The isoquant analysis helps to understand how different combinations of two or more factors are used to produce a given level of output.

**Production function through
Iso-quants**

The isoquant analysis helps to understand how different
combinations of two or more factors are used to produce a given level of
output. Considering two factors of production, (capital and labour) the
following table shows various combinations of capital and labour that help
a firm to produce 1000 units of a product.

**Production
with two variable inputs**

**Combination Units of capital Units of Labour Output in
units**

A 1 12 1000

B 2 8 1000

C 3 5 1000

D 4 3 1000

E 5 2 1000

From the above table, it is clear that all combinations with
different quantities of labour and capital result in the same level of
production of 1000 units.

The two axes measure the quantities
of labour and capital and the curve IQ shows the different combinations that
produce 1000 units of output. Each of the points R_{1}, R_{2},
R_{3}, R_{4} and R_{5} on the curve shows a
capital-labour combination that can produce 1000 units of output. Therefore the
curve is known as an equal product curve or an iso-quant curve.

Thus an isoquant or isoproduct curve
represents different combinations of two factors of production that yield the
same level of output.

**Characteristics
of an isoquant**

1.
The isoquant is downward sloping
from left to right i.e. it is negatively sloped.

2.
An isoquant is convex to the origin
because of the diminishing marginal rate of technical substitution. Marginal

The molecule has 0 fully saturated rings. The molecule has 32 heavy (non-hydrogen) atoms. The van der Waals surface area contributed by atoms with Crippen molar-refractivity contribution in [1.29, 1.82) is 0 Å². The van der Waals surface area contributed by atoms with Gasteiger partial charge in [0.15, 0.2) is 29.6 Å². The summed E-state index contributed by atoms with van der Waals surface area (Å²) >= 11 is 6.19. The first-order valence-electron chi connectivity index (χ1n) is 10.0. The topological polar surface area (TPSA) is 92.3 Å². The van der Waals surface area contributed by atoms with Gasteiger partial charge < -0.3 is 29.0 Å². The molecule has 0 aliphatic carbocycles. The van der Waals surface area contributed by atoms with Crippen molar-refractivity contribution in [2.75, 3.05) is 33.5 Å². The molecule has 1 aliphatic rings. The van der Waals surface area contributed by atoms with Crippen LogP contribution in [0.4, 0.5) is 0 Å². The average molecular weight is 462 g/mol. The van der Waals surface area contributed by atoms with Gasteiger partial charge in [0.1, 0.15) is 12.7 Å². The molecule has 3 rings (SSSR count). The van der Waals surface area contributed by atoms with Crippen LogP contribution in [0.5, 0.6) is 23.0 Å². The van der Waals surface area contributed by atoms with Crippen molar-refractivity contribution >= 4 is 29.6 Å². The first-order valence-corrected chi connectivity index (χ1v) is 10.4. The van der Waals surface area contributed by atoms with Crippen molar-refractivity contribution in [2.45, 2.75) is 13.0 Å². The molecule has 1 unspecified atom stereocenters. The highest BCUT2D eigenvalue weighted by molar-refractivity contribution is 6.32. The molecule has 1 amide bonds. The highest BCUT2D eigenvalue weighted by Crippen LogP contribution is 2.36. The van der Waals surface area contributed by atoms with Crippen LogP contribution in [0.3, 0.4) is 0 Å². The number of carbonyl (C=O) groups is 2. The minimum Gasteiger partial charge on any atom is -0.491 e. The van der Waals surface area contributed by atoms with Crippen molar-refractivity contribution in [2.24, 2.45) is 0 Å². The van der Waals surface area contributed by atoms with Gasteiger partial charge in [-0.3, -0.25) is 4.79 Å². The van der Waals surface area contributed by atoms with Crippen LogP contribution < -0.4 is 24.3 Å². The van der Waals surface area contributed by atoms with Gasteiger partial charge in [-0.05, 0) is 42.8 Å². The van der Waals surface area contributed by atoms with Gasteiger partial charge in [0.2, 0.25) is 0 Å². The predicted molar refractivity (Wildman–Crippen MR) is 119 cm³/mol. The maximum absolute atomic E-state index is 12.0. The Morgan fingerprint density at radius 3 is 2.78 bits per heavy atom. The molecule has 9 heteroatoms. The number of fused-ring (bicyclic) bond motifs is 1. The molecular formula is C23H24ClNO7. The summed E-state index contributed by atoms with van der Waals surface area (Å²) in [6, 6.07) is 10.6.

rate of technical substitution of factor X (capital) for factor Y (labour) may
be defined as the amount of factor Y (labour) which can be replaced by one unit
of factor X (capital), the level of output remaining unchanged.

MRTS C L = ∆L/ ∆C

MRTS can be calculated using the above formula

Combination Units of
capital Units of Labour MRTS CL

A 1 12

B 2 8 4

C 3 5 3

D 4 3 2

E 5 2 1

Thus the marginal rate of technical substitution is always
declining. Hence the isoquant is always convex to the origin. The slope of the
isoquant represents marginal rate of technical substitution.

3.
Higher the isoquant, higher will be
the level of output produced. A set of isoquants which represents different
levels of output is called '*isoquant map*'.
In the isoquant map, the isoquants on the right side represent higher levels of
output and vice versa.

**Isocost Line**

The isocost line plays an important role in determining the
combination of factors that the firm will choose for production. An isocost
line is defined as locus of points representing various combinations of two
factors, which the firm can buy with a given outlay. Higher isocost lines
represent higher outlays (total cost) and lower isocost lines represent lower
outlays.

The
isocost line depends on two things :

4.
Prices of the factors of production
and

5.
the total outlay, which a firm has
to make on the factors of production. Given these two, the isocost line can be
drawn. The slope of the isocost line is equal to the ratio of the prices of two
factors. Thus the slope of the isocost line is given as

6.
Slope of isocost line = Price of factor X (Capital) / Price of factor
Y (Labour)

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